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Kidsday reporters meet Olympic gold medal swimmers

Olympic swimmers Cullen Jones, Simone Manuel and Rowdy

Olympic swimmers Cullen Jones, Simone Manuel and Rowdy Gaines with Kidsday reporters Jessica Susa, front, Ashley Shiu, left, Isabella Mueller and Brooke Lin on the Observation Deck of the Empire State Building. Photo Credit: Newsday/Pat Mullooly

We were invited to the Empire State Building to interview three Olympic gold medalists. We were very excited to meet Rowdy Gaines, Cullen Jones and Simone Manuel. We went to the Empire State Building. We were very surprised that we were going to the top. None of us had been there before. When we got outside, there was a section blocked off for us to talk to the swimmers.

The swimmers were here as part of the Make A Splash Tour, which is designed to promote Learn to Swim and Water Safety initiatives. We met Simone Manuel first. Simone is an amazing athlete. At the 2016 Olympics, she won two gold and two silver medals. She was so nice to us and was smiling the whole time.  Simone started swimming at 4 years old, and started competitions at age 5. She started swimming to keep up with her older brothers because she wanted to be just like them. We learned that she doesn’t think that her friends were jealous of her success. She told us if we have that problem, we should just keep going toward our goals and don’t let anything stand in our way. Simone stays healthy by eating lots of vegetables, salads and pasta. She puts in 20 hours of practice a week, which is a lot. When we asked her where she gets her confidence to win, she told us she stays focused on her goals and tries her best. 

We were surprised when she told us that even losses are fun because she feels she learned the most when she lost. We learned that she feels amazing listening to the national anthem and representing her country when she wins.

Simone didn’t really get to celebrate after her first gold medal because she had another race to prepare for but couldn’t go to sleep because she was so excited. She told us that she liked being a part of the Goggles On program, which is a foundation through USA Swimming, because it helps save lives. Simone told us that her definition of trying your best is giving 100 percent at everything you do. She told us the best part of being famous was meeting aweomse people like us! We were excited to hear that.

After talking to Simone, Cullen Jones came over to us. Cullen was part of the 4×100-meter freestyle relay team that holds the world record. He was part of the 2008 and 2012 Olympic swim teams.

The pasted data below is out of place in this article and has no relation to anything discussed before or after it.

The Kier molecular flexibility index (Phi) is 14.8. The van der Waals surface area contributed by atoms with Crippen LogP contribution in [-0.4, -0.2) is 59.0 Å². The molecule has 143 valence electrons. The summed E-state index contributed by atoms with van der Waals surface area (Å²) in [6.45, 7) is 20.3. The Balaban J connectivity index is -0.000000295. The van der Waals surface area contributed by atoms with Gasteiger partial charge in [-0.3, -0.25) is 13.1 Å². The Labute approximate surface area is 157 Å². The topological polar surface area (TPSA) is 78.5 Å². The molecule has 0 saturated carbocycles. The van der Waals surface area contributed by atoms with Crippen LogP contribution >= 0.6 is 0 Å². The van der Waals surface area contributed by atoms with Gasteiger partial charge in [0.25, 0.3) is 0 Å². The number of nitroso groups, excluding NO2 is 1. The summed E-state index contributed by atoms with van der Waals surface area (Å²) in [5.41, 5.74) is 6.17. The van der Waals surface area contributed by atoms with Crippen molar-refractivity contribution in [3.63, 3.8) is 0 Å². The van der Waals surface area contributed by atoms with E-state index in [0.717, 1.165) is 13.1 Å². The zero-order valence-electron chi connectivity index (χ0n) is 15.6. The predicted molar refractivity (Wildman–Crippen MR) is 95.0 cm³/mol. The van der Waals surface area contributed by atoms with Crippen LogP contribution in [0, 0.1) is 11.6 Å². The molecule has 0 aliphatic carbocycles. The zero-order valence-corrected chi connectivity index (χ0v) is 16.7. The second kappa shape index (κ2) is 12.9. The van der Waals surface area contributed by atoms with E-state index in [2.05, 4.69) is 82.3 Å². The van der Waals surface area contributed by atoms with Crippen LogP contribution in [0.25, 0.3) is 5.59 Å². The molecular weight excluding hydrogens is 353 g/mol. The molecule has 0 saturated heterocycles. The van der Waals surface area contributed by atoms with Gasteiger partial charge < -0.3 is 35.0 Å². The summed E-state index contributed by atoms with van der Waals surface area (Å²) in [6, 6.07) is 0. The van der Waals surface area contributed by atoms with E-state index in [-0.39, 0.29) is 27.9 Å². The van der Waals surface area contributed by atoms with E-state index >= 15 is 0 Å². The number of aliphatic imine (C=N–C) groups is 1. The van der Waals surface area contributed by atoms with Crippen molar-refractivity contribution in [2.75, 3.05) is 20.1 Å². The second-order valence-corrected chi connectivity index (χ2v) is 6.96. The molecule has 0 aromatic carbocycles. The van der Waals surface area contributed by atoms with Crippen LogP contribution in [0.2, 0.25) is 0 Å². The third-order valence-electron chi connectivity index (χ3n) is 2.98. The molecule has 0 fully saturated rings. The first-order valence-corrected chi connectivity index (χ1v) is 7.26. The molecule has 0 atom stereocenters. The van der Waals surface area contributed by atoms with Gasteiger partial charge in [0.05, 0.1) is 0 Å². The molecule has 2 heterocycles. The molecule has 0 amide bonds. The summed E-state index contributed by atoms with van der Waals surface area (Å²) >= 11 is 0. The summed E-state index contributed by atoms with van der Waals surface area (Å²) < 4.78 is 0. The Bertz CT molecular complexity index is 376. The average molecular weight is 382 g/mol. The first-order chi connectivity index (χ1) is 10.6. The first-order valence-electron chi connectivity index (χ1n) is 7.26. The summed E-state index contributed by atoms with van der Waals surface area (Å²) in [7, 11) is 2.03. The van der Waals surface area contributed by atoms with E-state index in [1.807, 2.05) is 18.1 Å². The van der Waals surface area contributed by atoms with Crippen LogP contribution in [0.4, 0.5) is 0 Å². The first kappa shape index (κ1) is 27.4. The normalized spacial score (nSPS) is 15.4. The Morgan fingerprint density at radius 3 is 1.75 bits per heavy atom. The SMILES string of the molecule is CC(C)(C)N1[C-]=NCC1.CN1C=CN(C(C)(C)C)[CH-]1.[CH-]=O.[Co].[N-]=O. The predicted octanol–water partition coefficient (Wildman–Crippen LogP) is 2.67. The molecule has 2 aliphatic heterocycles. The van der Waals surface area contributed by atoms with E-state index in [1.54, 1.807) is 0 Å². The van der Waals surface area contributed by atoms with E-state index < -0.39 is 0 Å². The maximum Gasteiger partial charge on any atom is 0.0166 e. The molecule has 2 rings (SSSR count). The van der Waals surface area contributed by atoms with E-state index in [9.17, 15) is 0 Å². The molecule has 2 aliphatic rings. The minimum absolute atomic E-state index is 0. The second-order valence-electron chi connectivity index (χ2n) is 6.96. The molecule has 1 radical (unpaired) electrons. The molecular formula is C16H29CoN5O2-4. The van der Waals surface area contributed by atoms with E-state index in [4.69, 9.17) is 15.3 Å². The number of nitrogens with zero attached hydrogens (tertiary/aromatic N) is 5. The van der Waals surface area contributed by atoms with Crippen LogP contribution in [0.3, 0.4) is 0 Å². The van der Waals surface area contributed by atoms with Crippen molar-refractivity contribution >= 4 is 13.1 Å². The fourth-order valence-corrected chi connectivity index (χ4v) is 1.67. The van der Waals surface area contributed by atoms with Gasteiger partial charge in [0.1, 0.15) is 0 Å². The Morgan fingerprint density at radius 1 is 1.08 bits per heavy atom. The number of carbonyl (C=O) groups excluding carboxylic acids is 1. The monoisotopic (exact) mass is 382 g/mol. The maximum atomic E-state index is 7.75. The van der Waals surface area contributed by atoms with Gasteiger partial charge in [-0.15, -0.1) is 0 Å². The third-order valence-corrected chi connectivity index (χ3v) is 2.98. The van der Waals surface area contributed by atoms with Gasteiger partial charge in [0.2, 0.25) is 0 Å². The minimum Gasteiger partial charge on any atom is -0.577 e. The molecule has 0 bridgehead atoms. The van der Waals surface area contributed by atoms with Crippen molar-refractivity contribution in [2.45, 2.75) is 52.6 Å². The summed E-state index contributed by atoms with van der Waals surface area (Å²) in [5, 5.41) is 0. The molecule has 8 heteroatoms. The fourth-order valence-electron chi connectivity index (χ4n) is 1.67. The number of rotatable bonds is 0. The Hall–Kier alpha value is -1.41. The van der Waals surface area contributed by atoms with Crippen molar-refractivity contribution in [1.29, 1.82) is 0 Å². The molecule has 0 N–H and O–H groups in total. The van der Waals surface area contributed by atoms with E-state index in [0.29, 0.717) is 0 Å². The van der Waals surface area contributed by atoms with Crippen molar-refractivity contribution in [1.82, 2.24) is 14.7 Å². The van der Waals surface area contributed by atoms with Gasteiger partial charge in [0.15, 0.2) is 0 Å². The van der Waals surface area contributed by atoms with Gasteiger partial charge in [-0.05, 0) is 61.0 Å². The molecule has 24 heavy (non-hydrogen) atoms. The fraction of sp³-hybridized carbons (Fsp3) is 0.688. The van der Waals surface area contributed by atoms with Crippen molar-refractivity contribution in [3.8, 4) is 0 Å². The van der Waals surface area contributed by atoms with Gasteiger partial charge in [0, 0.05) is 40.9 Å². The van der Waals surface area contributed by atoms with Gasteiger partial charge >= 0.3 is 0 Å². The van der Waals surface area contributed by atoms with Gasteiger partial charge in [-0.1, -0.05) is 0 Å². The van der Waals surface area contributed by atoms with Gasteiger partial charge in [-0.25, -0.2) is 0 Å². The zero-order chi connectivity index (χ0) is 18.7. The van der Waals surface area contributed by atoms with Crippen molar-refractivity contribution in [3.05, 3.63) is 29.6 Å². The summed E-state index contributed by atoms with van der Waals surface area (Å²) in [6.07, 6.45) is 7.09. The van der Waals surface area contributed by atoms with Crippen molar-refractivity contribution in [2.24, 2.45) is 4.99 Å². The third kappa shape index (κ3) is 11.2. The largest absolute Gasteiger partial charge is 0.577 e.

Cullen told us that he swam with Michael Phelps and Ryan Lochte, very famous swimmers, and told us Ryan was one of his favorite people to train with because he trains hard. When he was tired and ready to give up, Ryan was there to keep him motivated. 

Ryan was the best man at Cullen’s wedding! Cullen said he Olympic teammates were his friends and his family because he is an only child. He misses them now.  On the scale of 1 to 10, when asked how brutal the sport of swimming is, he responded with an 11. It is a pretty tough sport because you can’t play swimming like you can play basketball or play baseball.  It taught him to cherish his friends because he can only talk to them when they are at the wall, not when they are swimming. Cullen only rubs his hands on the wall. that is his only superstition before a race. Cullen heard that he could go to the Olympics when he was 21 years old! It was always his dream, but he was older than other swimmers when he found out he was good enough.

We wanted to know how he would knew it was time for him to retire.  He knew it was time to retire when he hurt his shoulder and needed to get a painful shot. He really misses being a part of the team. Winning a gold medal was a very special time and he celebrated right here in New York with his family!  He’s now expecting his own baby boy this summer. Cullen showed us his world record ring and his gold medal.

Lastly, we interviewed Rowdy Gaines. Rowdy is the winner of three Olympic Gold Medals, and is a member of the U.S. Olympic Hall of Fame and we were surprised to hear that he learned to swim at 9 months old on a lake.  That doesn’t mean he started competing then! He tried to play many sports in high school, like football, tennis, golf, basketball and baseball, and when he realized he wasn’t too good at any of those, he tried out for swimming and ended up with all those gold medals.  He started competing when he was 17, but he always loved being in the water. He thinks he will be a fish in his next life. Under the water, while swimming, he tried not to think about the competition but played songs and TV shows in his head to distract him from the pain, but sometimes he is concentrating really hard. For the Olympics he needed to get a lot of sleep and eat healthy food.  Rowdy told us that he knew it was time to retire because his body told him so. Swimming is very hard, and it takes a toll on your body.

Training and competing are really hard, but we learned to stay focused on our goals and try our best in whatever we do.

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